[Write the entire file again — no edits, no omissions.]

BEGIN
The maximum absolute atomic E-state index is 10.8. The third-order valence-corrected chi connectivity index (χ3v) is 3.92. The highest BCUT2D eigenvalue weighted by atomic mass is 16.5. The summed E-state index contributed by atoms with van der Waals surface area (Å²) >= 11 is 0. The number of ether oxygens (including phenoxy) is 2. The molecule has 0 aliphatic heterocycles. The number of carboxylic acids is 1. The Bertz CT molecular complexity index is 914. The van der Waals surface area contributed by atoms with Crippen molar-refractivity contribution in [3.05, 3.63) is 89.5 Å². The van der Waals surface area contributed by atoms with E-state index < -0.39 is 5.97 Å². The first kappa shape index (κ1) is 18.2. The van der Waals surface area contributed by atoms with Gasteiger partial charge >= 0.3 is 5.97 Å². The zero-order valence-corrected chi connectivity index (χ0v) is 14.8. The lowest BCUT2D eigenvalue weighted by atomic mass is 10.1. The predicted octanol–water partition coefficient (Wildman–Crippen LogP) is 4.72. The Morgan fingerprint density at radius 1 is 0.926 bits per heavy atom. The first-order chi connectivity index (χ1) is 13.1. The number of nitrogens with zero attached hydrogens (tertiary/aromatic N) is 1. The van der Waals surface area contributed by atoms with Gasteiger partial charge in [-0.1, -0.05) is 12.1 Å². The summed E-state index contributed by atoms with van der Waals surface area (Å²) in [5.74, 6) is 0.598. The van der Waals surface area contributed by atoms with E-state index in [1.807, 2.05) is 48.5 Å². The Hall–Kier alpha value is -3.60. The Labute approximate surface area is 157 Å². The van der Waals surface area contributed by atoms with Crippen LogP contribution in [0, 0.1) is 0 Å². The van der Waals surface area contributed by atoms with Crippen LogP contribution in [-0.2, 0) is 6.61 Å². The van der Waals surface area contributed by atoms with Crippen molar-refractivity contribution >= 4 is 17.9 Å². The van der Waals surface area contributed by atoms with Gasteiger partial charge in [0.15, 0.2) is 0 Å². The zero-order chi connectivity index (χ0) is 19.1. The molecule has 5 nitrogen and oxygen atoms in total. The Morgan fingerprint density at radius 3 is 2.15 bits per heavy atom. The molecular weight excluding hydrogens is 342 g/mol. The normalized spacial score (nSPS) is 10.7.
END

The maximum absolute atomic E-state index is 10.8. The third-order valence-corrected chi connectivity index (χ3v) is 3.92. The highest BCUT2D eigenvalue weighted by atomic mass is 16.5. The summed E-state index contributed by atoms with van der Waals surface area (Å²) >= 11 is 0. The number of ether oxygens (including phenoxy) is 2. The molecule has 0 aliphatic heterocycles. The number of carboxylic acids is 1. The Bertz CT molecular complexity index is 914. The van der Waals surface area contributed by atoms with Crippen molar-refractivity contribution in [3.05, 3.63) is 89.5 Å². The van der Waals surface area contributed by atoms with E-state index < -0.39 is 5.97 Å². The first kappa shape index (κ1) is 18.2. The van der Waals surface area contributed by atoms with Gasteiger partial charge >= 0.3 is 5.97 Å². The zero-order valence-corrected chi connectivity index (χ0v) is 14.8. The lowest BCUT2D eigenvalue weighted by atomic mass is 10.1. The predicted octanol–water partition coefficient (Wildman–Crippen LogP) is 4.72. The Morgan fingerprint density at radius 1 is 0.926 bits per heavy atom. The first-order chi connectivity index (χ1) is 13.1. The number of nitrogens with zero attached hydrogens (tertiary/aromatic N) is 1. The van der Waals surface area contributed by atoms with Gasteiger partial charge in [-0.1, -0.05) is 12.1 Å². The summed E-state index contributed by atoms with van der Waals surface area (Å²) in [5.74, 6) is 0.598. The van der Waals surface area contributed by atoms with E-state index in [1.807, 2.05) is 48.5 Å². The Hall–Kier alpha value is -3.60. The Labute approximate surface area is 157 Å². The van der Waals surface area contributed by atoms with Crippen LogP contribution in [0, 0.1) is 0 Å². The van der Waals surface area contributed by atoms with Crippen LogP contribution in [-0.2, 0) is 6.61 Å². The van der Waals surface area contributed by atoms with Crippen molar-refractivity contribution >= 4 is 17.9 Å². The van der Waals surface area contributed by atoms with Gasteiger partial charge in [0.15, 0.2) is 0 Å². The zero-order chi connectivity index (χ0) is 19.1. The molecule has 5 nitrogen and oxygen atoms in total. The Morgan fingerprint density at radius 3 is 2.15 bits per heavy atom. The molecular weight excluding hydrogens is 342 g/mol. The normalized spacial score (nSPS) is 10.7.